Paganistan: Notes from the Secret Commonwealth

In Which One Midwest Man-in-Black Confers, Converses & Otherwise Hob-Nobs with his Fellow Hob-Men (& -Women) Concerning the Sundry Ways of the Famed but Ill-Starred Tribe of Witches.

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The Witch Doctor Clause

Saturday night we offered to Thunder.

Together we sang, danced, and prayed that He be merciful to our gathering.

Sunday night the big storm hit.

It was terrifying. The first peal of Thunder woke me from a sound sleep. Seconds later the first drops pelted down, hard and heavy as hail. Moments later, the winds (gusting at 70 miles per hour) bowed in the front of my tent until it touched me where I lay on my cot.

I leapt up and stood, buck naked, with my back pressed against the front of the tent to support it. For nearly 45 minutes I stood holding on, shivering, to the crossing of the poles at the top of the tent, while the storm crashed and roared all around me.

At Summerland Spirit fest they know how to take care of people. Within hours of storm's end, everyone was set up to sleep warm and dry. If you'd told me that day that I'd sleep that night like the proverbial, doubled up in the back seat of my VW, I'd have laughed out loud at you.

During clean-up next day, I heard lots of good-humored commentary on the Thunder offering I'd led on Saturday night, including some very good theological and liturgical observations. (What's the good of offering to Thunder and neglecting the Winds, his constant companions?)

As a liturgist, I rest on the famous Witch Doctor Clause: If it hadn't been for my powerful juju, it would have been a much worse volcanic eruption.

Watching us collectively process a frightening and dangerous experience with reference to ritual was both interesting and instructive. This, in fact, is how pagans do things; this is how we've always done things. The assumption that what we do is connected to what goes on in the world around us is a deeply pagan mode of thought. Indeed, I was proud of my people that day.

Then the reports started coming in of how the storm had treated the surrounding areas. Power out, trees down, widespread property damage.

We had some tents down—a few were completely destroyed—and a few minor injuries. Apart from the discomfort, inconvenience, and added work of drying out the next day, the pagans got off easy.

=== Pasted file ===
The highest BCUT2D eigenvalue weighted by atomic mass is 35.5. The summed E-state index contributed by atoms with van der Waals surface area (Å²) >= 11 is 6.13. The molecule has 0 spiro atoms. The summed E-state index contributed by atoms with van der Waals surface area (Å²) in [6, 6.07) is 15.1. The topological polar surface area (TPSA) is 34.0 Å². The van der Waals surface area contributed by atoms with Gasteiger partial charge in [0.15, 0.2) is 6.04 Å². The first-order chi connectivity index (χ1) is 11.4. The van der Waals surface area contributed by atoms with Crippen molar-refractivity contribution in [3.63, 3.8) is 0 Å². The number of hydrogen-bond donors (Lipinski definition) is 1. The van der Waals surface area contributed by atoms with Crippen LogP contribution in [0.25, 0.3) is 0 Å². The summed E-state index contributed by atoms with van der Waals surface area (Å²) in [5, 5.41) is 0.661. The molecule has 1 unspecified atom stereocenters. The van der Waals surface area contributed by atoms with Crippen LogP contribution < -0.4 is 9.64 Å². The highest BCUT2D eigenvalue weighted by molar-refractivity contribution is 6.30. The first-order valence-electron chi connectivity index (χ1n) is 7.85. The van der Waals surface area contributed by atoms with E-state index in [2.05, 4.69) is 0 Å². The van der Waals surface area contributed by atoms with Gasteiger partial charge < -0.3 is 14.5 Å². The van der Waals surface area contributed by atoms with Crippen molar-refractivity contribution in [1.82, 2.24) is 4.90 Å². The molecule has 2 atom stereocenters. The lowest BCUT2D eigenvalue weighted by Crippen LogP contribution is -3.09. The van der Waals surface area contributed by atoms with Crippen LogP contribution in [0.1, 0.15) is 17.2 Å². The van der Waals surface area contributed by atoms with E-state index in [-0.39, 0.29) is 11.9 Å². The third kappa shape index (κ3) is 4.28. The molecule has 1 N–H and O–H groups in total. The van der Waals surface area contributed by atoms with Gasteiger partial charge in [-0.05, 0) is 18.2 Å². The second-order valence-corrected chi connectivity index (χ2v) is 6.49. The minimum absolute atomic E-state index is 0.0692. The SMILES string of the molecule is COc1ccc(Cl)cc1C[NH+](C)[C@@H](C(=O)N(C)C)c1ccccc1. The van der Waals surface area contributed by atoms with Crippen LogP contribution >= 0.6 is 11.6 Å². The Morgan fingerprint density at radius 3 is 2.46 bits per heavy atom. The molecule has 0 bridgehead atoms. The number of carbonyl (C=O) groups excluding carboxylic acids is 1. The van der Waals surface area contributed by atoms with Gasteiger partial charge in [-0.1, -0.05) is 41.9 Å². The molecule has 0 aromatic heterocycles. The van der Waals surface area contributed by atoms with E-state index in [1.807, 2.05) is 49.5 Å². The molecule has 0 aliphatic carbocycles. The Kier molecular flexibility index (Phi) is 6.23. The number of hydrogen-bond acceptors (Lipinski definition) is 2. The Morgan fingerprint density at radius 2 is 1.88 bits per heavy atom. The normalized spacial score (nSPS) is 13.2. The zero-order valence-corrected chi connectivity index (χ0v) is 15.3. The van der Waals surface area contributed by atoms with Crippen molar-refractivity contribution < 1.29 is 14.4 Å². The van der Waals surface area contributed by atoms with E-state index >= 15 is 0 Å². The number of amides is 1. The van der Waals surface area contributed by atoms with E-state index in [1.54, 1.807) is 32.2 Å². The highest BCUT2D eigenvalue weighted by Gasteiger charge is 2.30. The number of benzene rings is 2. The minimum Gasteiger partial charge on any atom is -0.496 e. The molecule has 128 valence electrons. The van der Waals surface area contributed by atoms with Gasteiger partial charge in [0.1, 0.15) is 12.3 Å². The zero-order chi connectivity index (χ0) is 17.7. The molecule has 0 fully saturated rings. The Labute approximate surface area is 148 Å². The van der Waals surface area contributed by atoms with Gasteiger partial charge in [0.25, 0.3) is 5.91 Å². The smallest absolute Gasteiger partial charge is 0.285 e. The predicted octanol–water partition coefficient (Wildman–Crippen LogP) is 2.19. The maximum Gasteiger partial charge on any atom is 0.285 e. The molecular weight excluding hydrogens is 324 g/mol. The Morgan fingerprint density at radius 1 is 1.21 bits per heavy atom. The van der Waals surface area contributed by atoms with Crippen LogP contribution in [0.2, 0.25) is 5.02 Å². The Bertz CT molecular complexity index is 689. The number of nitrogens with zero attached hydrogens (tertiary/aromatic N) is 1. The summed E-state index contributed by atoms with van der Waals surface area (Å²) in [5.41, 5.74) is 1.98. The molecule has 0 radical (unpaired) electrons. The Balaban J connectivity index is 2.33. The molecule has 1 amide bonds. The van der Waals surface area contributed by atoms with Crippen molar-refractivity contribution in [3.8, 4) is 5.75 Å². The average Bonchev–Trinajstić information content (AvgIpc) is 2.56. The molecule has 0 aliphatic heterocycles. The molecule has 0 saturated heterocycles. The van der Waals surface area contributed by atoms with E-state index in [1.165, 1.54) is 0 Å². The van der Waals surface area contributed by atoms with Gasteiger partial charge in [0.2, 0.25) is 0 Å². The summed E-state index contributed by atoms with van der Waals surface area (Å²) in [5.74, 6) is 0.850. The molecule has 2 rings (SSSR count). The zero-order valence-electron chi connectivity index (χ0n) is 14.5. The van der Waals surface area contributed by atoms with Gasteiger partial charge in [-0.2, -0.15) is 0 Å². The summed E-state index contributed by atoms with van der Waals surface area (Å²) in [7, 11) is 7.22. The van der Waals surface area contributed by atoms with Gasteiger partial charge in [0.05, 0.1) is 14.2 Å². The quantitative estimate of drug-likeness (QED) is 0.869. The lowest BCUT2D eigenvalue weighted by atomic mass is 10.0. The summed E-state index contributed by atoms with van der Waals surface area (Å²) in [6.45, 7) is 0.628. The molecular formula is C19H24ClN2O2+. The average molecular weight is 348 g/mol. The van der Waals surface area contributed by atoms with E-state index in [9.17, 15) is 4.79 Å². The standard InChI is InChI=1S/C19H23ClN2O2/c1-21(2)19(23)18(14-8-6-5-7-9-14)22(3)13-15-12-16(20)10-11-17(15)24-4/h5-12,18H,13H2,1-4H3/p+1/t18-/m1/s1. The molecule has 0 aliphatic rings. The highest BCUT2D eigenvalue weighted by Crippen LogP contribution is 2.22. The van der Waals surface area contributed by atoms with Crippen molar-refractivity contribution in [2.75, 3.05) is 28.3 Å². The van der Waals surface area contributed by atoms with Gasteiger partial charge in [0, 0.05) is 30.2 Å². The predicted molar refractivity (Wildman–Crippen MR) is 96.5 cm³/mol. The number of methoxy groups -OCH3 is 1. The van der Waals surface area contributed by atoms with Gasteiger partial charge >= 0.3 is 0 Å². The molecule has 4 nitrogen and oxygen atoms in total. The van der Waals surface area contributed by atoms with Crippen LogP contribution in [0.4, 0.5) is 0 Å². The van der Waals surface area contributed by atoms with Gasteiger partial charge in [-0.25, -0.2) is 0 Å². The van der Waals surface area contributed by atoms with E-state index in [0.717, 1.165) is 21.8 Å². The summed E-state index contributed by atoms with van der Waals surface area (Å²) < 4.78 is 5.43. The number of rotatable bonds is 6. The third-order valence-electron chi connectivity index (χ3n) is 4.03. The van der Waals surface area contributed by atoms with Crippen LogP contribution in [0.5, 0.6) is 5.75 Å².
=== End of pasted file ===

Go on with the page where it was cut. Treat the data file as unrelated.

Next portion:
So, as it turns out, He was merciful after all.

The original plan had been to pour out an entire bottle of Jamieson at the offering. (Thunder loves liquor.) By happenstance, the whiskey sat on the shelf while I grabbed a bottle of screw-top plonk instead, on the principle that an unworthy offering is better than no offering at all.

A humble offering, sincerely given, the gods do not despise.

On the other hand, it never pays to be stingy with the gods.

Next time, the Jamie for sure.

 

 

 

 

 

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Poet, scholar and storyteller Steven Posch was raised in the hardwood forests of western Pennsylvania by white-tailed deer. (That's the story, anyway.) He emigrated to Paganistan in 1979 and by sheer dint of personality has become one of Lake Country's foremost men-in-black. He is current keeper of the Minnesota Ooser.
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Comments

  • Lizann Bassham
    Lizann Bassham Thursday, 16 July 2015

    ah, as we often say in my Reclaiming Witch community - "This shit is real :) "

  • Steven Posch
    Steven Posch Friday, 17 July 2015

    Along with the sheer animal fear, I'll admit to some moments of self-doubt while I stood there, water running down my back, knowing that if I let go the tent would collapse on top of me. Have I been arrogant? Have I been toying with a Power immensely beyond me?

    We're human beings, and our way is to address non-humans as if we were speaking to another of our own kind. The names and faces are part of the spiritual technology we've inherited from the ancestors. But there's nothing quite like the encounter with sheer, raw elemental power to remind that there's more--so much more--to it than the names and faces.

    Not a tame lion, no.

  • Gerald Home
    Gerald Home Thursday, 30 July 2015

    Steven,
    Thank you for leading that ritual to appease the Thunders. Though, I was one who teased you post storm, I was appreciative that you took the initiative and led that ritual with an open heart and good humor. I was in the sweat lodge with a few others during the storm. Though I was at times overwhelmed by the sheer force of the Thunders coming through, I had a strong feeling that everyone would be ok. In my teaching, when the Thunders are coming through, we stop ceremony, but that is usually when we are having our big four day ceremony. In the 20+ years I have attended/lead a sweat I had never stopped while in mid ceremony ( sweatus interruptus...lol) due to inclement weather. But the intensity of the Thunders/Nimkee warranted me stopping it and to leave the door open. My understanding of why we stop during our Big Ceremony is to stand aside and let those spirits do their work and appreciate them for that work they do and the life giving rain and the cleansing bring. I felt it was more than appropriate to stop the sweat for that same reason. Hopefully, when I see you again, I'll share more of what happened. Again, thank you for doing what you do! Aho!

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